A number in the form of a ratio a /b, where a and b are integers , and b is not equal to 0, is called a rational number. The rational numbers are a subset of the real numbers, and every rational number can be expressed as a fraction or as a decimal form that either terminates or repeats. Conversely, every decimal expansion that either terminates or repeats represents a rational number.
Rational numbers can be written in several different forms using equivalent fractions. For example, . There are an infinite number of ways to write 1, ¼ or by multiplying both the numerator and denominator by the same nonzero integer. Therefore, there are an infinite number of ways to write every rational number in terms of its equivalent fraction.
The following example shows how to find the ratio of integers that represents a repeating decimal.
One way to compare two rational numbers is to convert them into a decimal form. Dividing the numerator by the denominator results in the decimal equivalent. If the division has no remainder, then the decimal is called a terminating decimal. For example, ½ = 0.5, , and .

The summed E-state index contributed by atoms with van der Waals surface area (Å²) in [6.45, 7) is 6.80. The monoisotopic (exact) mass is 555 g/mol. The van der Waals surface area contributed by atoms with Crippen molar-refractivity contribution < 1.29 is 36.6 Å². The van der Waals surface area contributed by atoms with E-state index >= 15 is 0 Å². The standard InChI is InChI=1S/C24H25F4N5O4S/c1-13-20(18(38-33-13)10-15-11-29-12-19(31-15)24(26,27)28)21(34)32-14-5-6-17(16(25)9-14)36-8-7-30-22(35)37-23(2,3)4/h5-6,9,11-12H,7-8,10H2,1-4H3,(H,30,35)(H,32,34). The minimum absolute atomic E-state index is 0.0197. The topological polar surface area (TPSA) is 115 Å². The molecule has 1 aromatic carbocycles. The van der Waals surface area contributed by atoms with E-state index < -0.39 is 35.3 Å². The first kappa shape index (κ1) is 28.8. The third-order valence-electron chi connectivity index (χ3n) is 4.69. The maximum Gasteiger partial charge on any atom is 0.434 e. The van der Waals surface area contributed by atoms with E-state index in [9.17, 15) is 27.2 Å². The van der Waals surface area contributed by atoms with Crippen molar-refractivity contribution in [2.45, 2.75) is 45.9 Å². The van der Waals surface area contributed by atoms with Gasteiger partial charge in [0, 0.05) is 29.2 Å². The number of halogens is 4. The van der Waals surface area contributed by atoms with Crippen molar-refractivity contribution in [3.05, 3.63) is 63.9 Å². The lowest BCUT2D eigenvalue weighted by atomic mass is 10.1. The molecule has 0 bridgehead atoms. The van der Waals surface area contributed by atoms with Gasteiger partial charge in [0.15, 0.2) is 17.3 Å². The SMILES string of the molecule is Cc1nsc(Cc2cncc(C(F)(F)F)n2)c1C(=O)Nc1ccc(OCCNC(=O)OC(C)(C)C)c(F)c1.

Although some decimals do not terminate, they do repeat because at some point a digit, or group of digits, repeats in a regular fashion. Examples of repeating decimals are ⅓ = 0.333…,, and . A bar written over the digits or group of digits that repeat shows that the decimal is repeating: , and .
Properties of Rational Numbers
Rational numbers satisfy the following properties.
- Given two rational numbers x and y, there are three possibilities: x is equal to y, or x is less than y, or x is greater than y.
- The sum of two rational numbers is another rational number.
- The product of two rational numbers is another rational number.
- Except for 0, the reciprocal (multiplicative inverse) of every rational number is also a rational number.
see also Integers; Numbers, Irrational; Numbers, Real; Numbers, Whole.
Amdahl, Kenn, and Jim Loats. Algebra Unplugged. Broomfield, CO: Clearwater Publishing Co., 1995.
Miller, Charles D., Vern E. Heeren, and E. John Hornsby, Jr. Mathematical Ideas, 9th ed. Boston: Addison-Wesley, 2001.
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